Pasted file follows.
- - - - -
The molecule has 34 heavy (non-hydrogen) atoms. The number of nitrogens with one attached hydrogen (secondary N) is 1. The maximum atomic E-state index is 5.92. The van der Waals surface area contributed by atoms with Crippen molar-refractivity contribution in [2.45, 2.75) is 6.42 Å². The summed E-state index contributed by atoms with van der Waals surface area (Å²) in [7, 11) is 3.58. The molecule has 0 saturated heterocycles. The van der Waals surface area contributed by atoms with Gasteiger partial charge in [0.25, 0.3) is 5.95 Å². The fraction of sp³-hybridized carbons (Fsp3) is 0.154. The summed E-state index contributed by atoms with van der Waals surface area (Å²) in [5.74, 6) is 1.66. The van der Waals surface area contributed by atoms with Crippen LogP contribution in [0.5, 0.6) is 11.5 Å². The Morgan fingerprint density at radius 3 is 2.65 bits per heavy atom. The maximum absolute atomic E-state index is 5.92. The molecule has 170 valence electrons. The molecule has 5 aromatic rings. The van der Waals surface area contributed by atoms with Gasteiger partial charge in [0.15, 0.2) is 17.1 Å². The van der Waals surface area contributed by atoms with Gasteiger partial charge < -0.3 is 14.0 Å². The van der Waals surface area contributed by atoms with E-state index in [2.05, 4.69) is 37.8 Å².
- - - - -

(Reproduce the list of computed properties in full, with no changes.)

The molecule has 34 heavy (non-hydrogen) atoms. The number of nitrogens with one attached hydrogen (secondary N) is 1. The maximum atomic E-state index is 5.92. The van der Waals surface area contributed by atoms with Crippen molar-refractivity contribution in [2.45, 2.75) is 6.42 Å². The summed E-state index contributed by atoms with van der Waals surface area (Å²) in [7, 11) is 3.58. The molecule has 0 saturated heterocycles. The van der Waals surface area contributed by atoms with Gasteiger partial charge in [0.25, 0.3) is 5.95 Å². The fraction of sp³-hybridized carbons (Fsp3) is 0.154. The summed E-state index contributed by atoms with van der Waals surface area (Å²) in [5.74, 6) is 1.66. The van der Waals surface area contributed by atoms with Crippen LogP contribution in [0.5, 0.6) is 11.5 Å². The Morgan fingerprint density at radius 3 is 2.65 bits per heavy atom. The maximum absolute atomic E-state index is 5.92. The molecule has 170 valence electrons. The molecule has 5 aromatic rings. The van der Waals surface area contributed by atoms with Gasteiger partial charge in [0.15, 0.2) is 17.1 Å². The van der Waals surface area contributed by atoms with Gasteiger partial charge < -0.3 is 14.0 Å². The van der Waals surface area contributed by atoms with E-state index in [2.05, 4.69) is 37.8 Å².